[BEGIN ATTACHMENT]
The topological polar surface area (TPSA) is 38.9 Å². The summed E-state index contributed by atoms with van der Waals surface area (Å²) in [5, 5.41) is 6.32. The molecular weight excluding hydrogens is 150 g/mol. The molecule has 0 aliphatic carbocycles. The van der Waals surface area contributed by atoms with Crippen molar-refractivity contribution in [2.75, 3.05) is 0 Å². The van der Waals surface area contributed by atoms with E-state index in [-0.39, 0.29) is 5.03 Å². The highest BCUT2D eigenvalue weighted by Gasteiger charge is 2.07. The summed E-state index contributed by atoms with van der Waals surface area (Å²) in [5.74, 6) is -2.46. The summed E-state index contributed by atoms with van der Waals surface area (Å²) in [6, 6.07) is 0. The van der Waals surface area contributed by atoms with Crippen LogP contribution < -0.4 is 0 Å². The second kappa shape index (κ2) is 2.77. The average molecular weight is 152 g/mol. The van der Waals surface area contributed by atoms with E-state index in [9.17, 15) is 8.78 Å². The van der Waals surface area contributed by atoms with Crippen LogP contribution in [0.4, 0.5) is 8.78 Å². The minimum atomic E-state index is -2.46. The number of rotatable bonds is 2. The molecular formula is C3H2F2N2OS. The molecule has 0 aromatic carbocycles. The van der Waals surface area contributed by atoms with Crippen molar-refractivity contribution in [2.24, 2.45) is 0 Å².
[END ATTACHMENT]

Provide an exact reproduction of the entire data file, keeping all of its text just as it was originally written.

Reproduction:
The topological polar surface area (TPSA) is 38.9 Å². The summed E-state index contributed by atoms with van der Waals surface area (Å²) in [5, 5.41) is 6.32. The molecular weight excluding hydrogens is 150 g/mol. The molecule has 0 aliphatic carbocycles. The van der Waals surface area contributed by atoms with Crippen molar-refractivity contribution in [2.75, 3.05) is 0 Å². The van der Waals surface area contributed by atoms with E-state index in [-0.39, 0.29) is 5.03 Å². The highest BCUT2D eigenvalue weighted by Gasteiger charge is 2.07. The summed E-state index contributed by atoms with van der Waals surface area (Å²) in [5.74, 6) is -2.46. The summed E-state index contributed by atoms with van der Waals surface area (Å²) in [6, 6.07) is 0. The van der Waals surface area contributed by atoms with Crippen LogP contribution < -0.4 is 0 Å². The second kappa shape index (κ2) is 2.77. The average molecular weight is 152 g/mol. The van der Waals surface area contributed by atoms with E-state index in [9.17, 15) is 8.78 Å². The van der Waals surface area contributed by atoms with Crippen LogP contribution in [0.4, 0.5) is 8.78 Å². The minimum atomic E-state index is -2.46. The number of rotatable bonds is 2. The molecular formula is C3H2F2N2OS. The molecule has 0 aromatic carbocycles. The van der Waals surface area contributed by atoms with Crippen molar-refractivity contribution in [2.24, 2.45) is 0 Å².